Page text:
Immigration has taken center stage in the California governor’s race with fuzzy facts regarding Meg Whitman and an illegal alien former maid, Nicandra Santillan a.k.a. Nicandra Diaz (Nicky), depending on which of her falsified documents you look at.
Whitman is not the only would-be public official to be troubled by illegal aliens from their past. Just ask Linda Chavez, Zoe Baird, or Timothy Geithner. Unfortunately, those not in or seeking public office are not held to the same standard when it comes to hiring someone who is not authorized to work in the United States, or to even be here. As for those who are here illegally, the standard is low enough for many of them to openly demand benefits to which only American citizens are eligible.
Sadly, the media coverage of Whitman and immigration has fallen short of the bigger picture. The LA Times had an interesting take on Whitman’s actions vis-à-vis her political positions; if by “interesting” one means a straw man argument about as flimsy as Washington State’s offensive line against USC (the score was 50-16).
The Times wrote in an editorial:
In reality, there are only two principled solutions: commit to deporting them all or integrate them into society. Whitman, it seems, can’t bring herself to back either approach.
This speaks well of Whitman. It shows she is probably not as narrow-minded as the Times. While her stances on immigration leave some room for improvement, they are closer to an option that is more viable, humane, and ethical: Attrition Through Enforcement. A middle ground to the Times’ Hobson’s choice, it focuses on interior enforcement to address the estimated more than 11 million illegal aliens in the United States. By enforcing the laws we already have, we can take away the jobs and benefits that draw and keep illegal aliens here. Without these magnets, we will see the number of illegal aliens decline as many leave on their own volition. Just as the problem has built up gradually over the past few decades of lax enforcement, the solution will take place gradually.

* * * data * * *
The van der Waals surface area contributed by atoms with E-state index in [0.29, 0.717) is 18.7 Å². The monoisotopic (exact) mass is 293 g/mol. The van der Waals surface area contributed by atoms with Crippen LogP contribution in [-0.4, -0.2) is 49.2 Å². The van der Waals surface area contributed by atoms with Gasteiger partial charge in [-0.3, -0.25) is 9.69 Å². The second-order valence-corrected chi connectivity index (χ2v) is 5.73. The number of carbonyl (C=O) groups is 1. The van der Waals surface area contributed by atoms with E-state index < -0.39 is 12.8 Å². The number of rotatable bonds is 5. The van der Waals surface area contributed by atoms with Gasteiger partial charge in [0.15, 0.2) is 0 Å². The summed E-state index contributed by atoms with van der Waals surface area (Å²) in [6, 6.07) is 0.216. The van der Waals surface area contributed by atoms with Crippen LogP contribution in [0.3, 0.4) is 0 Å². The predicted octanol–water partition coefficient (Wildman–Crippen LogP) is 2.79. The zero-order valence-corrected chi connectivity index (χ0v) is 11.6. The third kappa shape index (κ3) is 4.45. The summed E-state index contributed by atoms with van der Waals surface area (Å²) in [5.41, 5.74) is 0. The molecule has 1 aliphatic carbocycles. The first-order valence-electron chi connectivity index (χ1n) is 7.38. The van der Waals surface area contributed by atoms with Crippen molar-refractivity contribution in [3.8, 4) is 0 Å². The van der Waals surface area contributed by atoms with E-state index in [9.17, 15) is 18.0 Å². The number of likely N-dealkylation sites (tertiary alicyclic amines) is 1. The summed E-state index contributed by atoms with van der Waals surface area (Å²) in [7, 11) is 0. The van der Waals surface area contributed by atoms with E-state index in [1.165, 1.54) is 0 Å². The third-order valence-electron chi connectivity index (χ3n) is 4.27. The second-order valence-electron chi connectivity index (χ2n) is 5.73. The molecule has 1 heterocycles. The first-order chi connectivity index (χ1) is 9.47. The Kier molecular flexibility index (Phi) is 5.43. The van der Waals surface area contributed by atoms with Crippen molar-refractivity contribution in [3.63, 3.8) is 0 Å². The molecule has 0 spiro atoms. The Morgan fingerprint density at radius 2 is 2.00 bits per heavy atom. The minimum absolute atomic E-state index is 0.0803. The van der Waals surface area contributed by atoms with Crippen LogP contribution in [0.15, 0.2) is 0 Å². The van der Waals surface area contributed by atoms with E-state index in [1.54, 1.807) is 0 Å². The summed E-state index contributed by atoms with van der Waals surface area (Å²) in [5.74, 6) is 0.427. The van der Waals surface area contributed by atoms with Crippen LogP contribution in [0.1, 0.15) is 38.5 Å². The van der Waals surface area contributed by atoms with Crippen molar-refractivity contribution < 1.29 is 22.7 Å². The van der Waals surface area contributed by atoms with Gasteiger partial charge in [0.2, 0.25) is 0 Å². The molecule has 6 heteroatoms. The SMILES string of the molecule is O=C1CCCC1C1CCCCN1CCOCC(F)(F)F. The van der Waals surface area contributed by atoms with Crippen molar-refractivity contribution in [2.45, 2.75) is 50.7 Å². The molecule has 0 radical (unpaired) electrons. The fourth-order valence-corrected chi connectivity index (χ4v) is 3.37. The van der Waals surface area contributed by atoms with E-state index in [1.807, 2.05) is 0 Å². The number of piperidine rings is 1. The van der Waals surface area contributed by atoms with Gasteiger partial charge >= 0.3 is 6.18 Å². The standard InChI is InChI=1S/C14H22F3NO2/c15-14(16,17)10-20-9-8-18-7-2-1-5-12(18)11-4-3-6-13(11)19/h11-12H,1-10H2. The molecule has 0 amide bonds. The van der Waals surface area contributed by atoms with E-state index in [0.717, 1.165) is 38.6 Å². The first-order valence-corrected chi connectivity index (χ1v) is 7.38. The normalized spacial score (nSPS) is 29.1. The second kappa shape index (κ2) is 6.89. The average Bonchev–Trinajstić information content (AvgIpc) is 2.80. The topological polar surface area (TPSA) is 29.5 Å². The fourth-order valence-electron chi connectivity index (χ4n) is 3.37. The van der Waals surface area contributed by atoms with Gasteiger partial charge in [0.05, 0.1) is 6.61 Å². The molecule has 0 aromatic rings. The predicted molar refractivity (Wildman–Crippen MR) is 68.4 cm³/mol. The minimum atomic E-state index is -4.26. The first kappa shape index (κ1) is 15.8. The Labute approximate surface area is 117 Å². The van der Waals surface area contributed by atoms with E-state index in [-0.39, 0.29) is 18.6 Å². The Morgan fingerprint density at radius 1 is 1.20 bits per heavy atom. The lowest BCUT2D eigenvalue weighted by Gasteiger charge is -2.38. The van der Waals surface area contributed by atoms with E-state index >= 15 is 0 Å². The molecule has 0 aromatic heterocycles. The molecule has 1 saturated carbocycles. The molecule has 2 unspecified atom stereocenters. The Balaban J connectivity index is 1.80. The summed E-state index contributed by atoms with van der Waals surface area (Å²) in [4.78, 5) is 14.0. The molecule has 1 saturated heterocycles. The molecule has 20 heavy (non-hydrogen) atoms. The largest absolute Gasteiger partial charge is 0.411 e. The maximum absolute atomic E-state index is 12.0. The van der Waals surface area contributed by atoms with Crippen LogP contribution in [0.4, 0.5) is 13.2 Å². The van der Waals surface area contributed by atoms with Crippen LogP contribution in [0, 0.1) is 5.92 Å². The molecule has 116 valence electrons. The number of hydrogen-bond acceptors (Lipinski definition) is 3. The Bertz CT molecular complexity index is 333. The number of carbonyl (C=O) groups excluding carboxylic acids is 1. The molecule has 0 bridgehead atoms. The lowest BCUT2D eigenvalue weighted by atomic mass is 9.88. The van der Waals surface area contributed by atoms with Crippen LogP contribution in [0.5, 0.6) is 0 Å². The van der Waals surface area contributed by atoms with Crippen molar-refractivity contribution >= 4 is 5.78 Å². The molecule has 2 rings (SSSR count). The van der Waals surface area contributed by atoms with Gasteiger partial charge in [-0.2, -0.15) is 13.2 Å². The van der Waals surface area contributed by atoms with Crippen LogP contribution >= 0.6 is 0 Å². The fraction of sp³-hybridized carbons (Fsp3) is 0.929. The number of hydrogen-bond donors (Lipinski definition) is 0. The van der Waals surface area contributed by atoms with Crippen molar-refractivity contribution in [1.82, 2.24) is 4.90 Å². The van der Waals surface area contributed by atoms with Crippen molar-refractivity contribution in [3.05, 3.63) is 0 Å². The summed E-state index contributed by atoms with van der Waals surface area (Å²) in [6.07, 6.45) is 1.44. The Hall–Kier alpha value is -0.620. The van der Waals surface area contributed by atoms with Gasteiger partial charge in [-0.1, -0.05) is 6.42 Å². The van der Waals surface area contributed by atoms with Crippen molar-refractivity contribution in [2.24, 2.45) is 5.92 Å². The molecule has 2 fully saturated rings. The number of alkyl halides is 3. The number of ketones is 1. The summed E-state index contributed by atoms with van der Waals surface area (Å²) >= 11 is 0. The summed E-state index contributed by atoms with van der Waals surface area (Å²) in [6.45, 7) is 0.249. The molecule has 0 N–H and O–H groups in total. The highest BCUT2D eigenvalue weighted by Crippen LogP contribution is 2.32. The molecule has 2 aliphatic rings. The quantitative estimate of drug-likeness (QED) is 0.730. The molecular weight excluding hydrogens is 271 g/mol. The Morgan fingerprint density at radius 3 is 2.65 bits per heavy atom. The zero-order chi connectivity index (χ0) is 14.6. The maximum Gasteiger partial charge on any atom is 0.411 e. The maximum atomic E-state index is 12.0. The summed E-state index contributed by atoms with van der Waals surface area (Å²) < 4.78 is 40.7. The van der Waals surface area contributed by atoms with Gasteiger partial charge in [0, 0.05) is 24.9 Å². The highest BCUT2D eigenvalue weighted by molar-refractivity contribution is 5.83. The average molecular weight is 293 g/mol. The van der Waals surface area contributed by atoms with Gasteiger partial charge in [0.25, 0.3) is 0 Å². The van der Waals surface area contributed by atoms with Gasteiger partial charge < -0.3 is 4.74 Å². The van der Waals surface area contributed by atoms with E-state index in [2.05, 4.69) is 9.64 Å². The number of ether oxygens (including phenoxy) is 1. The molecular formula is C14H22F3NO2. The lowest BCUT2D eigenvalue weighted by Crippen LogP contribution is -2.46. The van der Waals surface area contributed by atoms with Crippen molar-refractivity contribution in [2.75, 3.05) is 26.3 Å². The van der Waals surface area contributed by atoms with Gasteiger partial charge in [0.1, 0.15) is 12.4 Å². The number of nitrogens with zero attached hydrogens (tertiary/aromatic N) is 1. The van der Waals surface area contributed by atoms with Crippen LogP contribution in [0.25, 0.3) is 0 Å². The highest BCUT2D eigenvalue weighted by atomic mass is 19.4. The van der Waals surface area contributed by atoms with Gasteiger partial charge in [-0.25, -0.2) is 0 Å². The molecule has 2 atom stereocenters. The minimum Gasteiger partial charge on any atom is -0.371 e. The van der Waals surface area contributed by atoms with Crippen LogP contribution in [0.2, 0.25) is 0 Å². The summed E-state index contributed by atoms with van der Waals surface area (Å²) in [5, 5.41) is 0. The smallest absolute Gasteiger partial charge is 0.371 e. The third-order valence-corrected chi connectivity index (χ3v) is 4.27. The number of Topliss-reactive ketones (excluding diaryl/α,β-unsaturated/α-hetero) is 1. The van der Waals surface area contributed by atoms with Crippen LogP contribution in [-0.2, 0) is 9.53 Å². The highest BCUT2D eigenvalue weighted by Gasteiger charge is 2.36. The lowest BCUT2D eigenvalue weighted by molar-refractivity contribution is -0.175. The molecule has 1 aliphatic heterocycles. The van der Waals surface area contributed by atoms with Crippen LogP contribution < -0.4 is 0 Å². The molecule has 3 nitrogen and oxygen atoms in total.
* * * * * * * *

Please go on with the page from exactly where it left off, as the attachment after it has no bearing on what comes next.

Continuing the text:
Human nature leads us to get away with what we can. Any parent can tell you that. Why would we expect employers to pay a living wage to illegal aliens who enter the U.S. legally when we’ve sent the message that they don’t have to, despite laws that say otherwise? Allowing unscrupulous employers and illegal aliens to get away with breaking the law has put us in the position we’re in. The way to un-spoil a child is through consistency and boundaries. It’s time for the federal government to step up and be the consistent parent to correct the wayward ways of a child.
Our laws reflect the people’s views on border security, livable wages, humane treatment, the rule of law, and a fair and equal program for citizenship. It’s those same views and values that have made it so difficult for Congress to pass an amnesty, especially in an election year. They know an amnesty is contrary to the needs and the mandate of the American people. Perhaps this November we can inspire our elected officials to show as much boldness in enforcing the laws as the illegal aliens who demand rewards for breaking them.
CAROLINE ESPINOSA formerly was a U.S. Senate Press Secretary and spokesperson for NumbersUSA, and she's the mother of two young children.
Updated: Wed, Oct 6th 2010 @ 2:13pm EDT